Suffolk County Man Allegedly Conducted Harmful and Prohibited Activities In Protected Area Of Pine Barrens – Key to Protecting Long Island’s Drinking Supply and Home to New York’s Greatest Diversity of Plant and Animal Species.
Suffolk County, NY - March 22, 2018 - Attorney General Eric T. Schneiderman today announced a lawsuit against a Suffolk County man over alleged violations of state law protecting the Long Island Central Pine Barrens. The Attorney General charges that John Gergela of Middle Island, NY violated New York’s Long Island Pine Barrens Protection Act when he engaged in clearing, grading, and excavation actions prohibited by the Act on lands within the Pine Barren’s Core Preservation Area.
“Long Island’s Central Pine Barrens are one of New York’s crown jewels, home to thousands of plant and animal species – and essential to preserving clean, healthy drinking water for millions of Long Island residents,” Attorney General Schneiderman said. “My office will continue to aggressively enforce New York’s environmental protection laws to ensure that our essential, irreplaceable natural resources are preserved for future generations.”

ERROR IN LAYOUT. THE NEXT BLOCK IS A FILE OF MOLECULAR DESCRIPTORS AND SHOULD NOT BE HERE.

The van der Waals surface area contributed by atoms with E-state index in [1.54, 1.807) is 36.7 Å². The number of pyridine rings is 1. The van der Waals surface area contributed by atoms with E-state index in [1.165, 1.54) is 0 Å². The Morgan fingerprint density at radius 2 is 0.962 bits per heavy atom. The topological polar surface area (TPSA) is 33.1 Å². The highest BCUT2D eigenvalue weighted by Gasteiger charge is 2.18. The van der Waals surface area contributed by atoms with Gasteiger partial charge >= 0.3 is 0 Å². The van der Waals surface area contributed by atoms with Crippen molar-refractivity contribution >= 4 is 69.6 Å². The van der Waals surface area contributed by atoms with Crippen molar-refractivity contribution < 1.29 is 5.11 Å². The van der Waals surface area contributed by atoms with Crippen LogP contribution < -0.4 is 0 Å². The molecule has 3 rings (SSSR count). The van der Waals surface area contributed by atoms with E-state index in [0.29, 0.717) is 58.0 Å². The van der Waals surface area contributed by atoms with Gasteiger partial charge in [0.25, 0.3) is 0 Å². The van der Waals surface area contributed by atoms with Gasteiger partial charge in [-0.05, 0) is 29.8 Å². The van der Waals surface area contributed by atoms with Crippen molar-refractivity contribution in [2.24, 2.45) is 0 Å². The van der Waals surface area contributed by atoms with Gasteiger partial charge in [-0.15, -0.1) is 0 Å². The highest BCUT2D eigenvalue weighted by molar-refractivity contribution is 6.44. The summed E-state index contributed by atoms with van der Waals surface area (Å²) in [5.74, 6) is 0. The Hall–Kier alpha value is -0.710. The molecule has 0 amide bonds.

In 1993, the New York adopted the Long Island Central Pine Barrens Protection Act, landmark legislation designed to safeguard the Pine Barrens’ ecological, recreational, and economic values. The state law established the Central Pine Barrens Joint Planning and Policy Commission to create and oversee a comprehensive land use plan for the Pine Barrens. Land use regulations adopted and enforced by the Commission designate 55,000 acres of the Pine Barrens as “Core Preservation Area.”